Land’s End & San José del Cabo

Jan 24, 2018 - National Geographic Sea Bird

After having sailed south all night long, the National Geographic Sea Bird arrived to the southern end of the Baja California Peninsula shortly before sunrise. The lights of the world famous Cabo San Lucas were still on, and a humpback whale showed its flukes up in the air just in front of the granitic rock formation at Land’s End. Many yachts, pangas, and other vessels moved quickly away from the marina towards the open ocean to start their daily quest for mahi-mahi (better known there as dorado) while the iconic rock arch changed colors as the sun came up from the Eastern horizon and a peregrine falcon flew around.

We continued sailing deeper into the Sea of Cortez and arrived to the quieter of the two settlements in the Capes area, San José del Cabo. San José is the original town founded by Jesuit missionaries in the early 1700s and was a most important stop-over and lifesaver to those sailors running the Manila Galleon commercial route between the Philippines and Acapulco. We spent the morning ashore there, some visiting the mission, attending a demonstration of ancient skills at a glassblowing factory and exploring the streets and shops in downtown. Others went birding at the San José river estuary a few blocks away and had the chance to watch numerous aquatic and land bird species, including a lifer for many of them, the Belding’s yellowthroat endemic to the southern half of the peninsula.

Later we continued our journey and spent the afternoon sailing around the Gordo Banks and Cabo Pulmo area looking for marine life. And marine life we found! We saw shearwaters, phalaropes and red-billed tropicbirds, flying fishes, and a few jumping mobula and manta rays that amused everyone. However, humpback whales won the prize today, particularly a couple of them that breached multiple times and gave us a great show. What a fantastic way to finish our first day inside the Sea of Cortez!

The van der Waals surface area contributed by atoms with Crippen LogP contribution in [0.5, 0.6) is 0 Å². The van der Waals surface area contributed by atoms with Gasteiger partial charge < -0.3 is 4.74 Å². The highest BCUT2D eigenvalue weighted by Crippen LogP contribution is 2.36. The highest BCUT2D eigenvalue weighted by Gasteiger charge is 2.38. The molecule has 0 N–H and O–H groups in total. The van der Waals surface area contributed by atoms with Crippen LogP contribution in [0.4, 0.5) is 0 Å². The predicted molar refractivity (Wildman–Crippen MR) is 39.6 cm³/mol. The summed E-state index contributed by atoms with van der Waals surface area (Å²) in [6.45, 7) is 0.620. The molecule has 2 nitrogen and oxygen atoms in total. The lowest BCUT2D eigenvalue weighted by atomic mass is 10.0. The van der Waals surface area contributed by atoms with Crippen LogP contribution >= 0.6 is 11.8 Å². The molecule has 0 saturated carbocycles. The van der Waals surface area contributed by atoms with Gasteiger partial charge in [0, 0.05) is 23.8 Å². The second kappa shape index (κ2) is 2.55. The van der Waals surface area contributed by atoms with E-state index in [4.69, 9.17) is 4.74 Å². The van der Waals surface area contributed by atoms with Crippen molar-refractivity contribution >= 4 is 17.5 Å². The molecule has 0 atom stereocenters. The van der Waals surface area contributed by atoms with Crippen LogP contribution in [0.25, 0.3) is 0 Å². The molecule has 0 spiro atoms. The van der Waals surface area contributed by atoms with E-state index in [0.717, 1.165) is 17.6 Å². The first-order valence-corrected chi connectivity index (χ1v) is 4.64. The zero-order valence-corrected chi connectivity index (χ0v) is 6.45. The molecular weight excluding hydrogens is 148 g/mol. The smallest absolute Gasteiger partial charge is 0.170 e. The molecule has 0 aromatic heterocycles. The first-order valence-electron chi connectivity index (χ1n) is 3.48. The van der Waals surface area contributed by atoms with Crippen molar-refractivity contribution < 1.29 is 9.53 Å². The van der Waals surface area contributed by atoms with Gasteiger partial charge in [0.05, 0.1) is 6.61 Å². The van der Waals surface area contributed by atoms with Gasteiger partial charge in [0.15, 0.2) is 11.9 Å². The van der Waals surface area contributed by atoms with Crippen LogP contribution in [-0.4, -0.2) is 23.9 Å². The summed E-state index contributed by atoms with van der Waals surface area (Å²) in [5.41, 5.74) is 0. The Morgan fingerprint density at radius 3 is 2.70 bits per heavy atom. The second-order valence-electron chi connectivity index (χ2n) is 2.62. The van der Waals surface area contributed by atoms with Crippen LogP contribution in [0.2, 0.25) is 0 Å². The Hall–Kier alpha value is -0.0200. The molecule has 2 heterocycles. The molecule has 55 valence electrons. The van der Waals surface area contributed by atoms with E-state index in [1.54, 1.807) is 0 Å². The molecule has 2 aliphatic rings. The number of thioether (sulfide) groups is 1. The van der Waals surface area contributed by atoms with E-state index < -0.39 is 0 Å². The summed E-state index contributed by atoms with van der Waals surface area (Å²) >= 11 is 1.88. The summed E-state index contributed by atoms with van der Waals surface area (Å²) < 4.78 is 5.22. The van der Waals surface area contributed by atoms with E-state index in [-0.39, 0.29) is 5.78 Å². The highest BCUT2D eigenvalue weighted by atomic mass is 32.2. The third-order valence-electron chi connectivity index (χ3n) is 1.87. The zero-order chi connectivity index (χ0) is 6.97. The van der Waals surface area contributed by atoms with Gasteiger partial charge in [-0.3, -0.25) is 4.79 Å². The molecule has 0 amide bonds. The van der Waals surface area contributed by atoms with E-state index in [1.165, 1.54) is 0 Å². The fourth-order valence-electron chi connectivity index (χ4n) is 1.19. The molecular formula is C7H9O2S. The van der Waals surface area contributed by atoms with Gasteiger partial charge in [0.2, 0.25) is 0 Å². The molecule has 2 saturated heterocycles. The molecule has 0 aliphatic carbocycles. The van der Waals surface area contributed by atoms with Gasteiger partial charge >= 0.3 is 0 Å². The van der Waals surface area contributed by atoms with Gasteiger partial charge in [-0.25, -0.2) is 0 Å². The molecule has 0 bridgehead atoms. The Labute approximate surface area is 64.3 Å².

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About the Author

Carlos Navarro

Undersea Specialist

Carlos J. Navarro is a biochemist specializing in marine biology, a M. Sc. in Environmental Management and a freelance wildlife photographer/author. Carlos has spent most of the last 30 years living along the shores of the Sea of Cortez and participating in numerous scientific, conservation and environmental education projects on the vaquita, marine invertebrates, sea birds, great white sharks, baleen whales, jaguars and crocodiles. Carlos’ six years of jaguar research provided the basis of ONCA MAYA, a non-profit organization dedicated to jaguar conservation based in Cancun, of which he is a founding member and still serves as a scientific advisor. He loves being underwater, either free-diving or using SCUBA gear and have had the chance to explore the underwater realms of Alaska, Mexico, Svalbard, the trans-Atlantic ridge islands, the Caribbean and both coasts of South America from Panama to Chile and Brazil to Argentina. 

About the Videographer

James Napoli

Video Chronicler

Jim was born in rural New England where he quickly developed an appreciation for the outdoors and a love of exploration.  Four years with the U.S. Navy further enhanced his appetite for travel. Always interested in the visual arts, he studied Television at Boston University and Northeast College of Communications, landing his first job in the industry working as an editor at a Boston television station. His wanderlust drew him to a job with two major cruise lines; installing and managing broadcast centers onboard a total of over a dozen ships. He has since moved on to specialize in expedition travel and wildlife productions.  

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